Scientists find ‘shocking’ way to reduce fat in chocolate
Running an electric field through liquid chocolate during the manufacturing process decreases its viscosity.
Who wouldn’t eat more chocolate if there were no fear of packing on the pounds? Well, chocolate lovers may soon have a reason to celebrate. Scientists at Temple University have found a way to reduce the fat content of one the world’s favorite treats through the use of a little shock therapy.
By running an electric field through liquid chocolate during the manufacturing process, scientists were able to decrease its viscosity. The researchers’ “Electrorheology leads to healthier and tastier chocolate” findings were published in last week’s issue of the Proceedings of the National Academy of Sciences.
Finding a way to reduce the high fat levels of chocolate (typically 40 to 60 percent) has vexed scientists for decades. According to Temple professor and lead author Rongjia Tao, the problem stems from the liquid state in the manufacturing process. When fat is removed, the chocolate’s consistency changes, and it clogs up pipelines, jamming the manufacturing process.
Tao and his team believed they could use an electric field to reduce the viscosity and, at the same time, increase the particles’ density to maintain the proper flow. The key was applying the electric field in the same direction as the flow. (Traditionally, the use of electrorheology has been perpendicular to the flow.)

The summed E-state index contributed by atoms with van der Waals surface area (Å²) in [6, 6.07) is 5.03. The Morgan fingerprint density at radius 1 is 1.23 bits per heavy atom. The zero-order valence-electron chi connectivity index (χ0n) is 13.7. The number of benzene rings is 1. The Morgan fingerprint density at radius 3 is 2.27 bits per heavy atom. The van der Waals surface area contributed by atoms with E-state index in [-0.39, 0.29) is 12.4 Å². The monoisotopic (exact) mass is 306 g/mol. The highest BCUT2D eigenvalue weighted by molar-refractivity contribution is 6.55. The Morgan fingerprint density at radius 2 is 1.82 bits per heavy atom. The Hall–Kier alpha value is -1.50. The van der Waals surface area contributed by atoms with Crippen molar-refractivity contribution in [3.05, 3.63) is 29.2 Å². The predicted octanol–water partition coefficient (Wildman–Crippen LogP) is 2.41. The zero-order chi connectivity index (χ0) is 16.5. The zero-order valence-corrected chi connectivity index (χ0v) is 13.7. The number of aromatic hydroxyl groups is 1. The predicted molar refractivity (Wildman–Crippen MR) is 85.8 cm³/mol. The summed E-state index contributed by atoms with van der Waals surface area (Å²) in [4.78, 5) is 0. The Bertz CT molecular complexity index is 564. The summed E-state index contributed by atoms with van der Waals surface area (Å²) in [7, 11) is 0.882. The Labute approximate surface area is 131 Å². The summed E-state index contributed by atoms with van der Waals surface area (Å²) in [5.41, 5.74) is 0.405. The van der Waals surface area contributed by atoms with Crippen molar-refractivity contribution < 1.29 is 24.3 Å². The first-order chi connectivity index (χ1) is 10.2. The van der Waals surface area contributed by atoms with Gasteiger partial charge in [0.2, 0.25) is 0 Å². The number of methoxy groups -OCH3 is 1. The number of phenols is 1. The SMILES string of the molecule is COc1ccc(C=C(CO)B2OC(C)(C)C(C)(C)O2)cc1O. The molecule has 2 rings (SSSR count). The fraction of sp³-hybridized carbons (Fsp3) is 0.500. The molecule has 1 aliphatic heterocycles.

“Applying unconventional electrorheology to liquid chocolate with [the] applied field in the flow direction, we aggregate the cocoa particles into prolate spheroids in micrometers,” the authors say. “This microstructure change breaks the rotational symmetry, reduces liquid chocolate’s viscosity along the flow direction and increases its maximally random jammed density significantly.”
Through this method, the scientists reduced the fat content of several different chocolate brands by up to 20 percent. According to the Associated Press, the tests were partially financed by Mars chocolate company; Temple holds a patent on the process.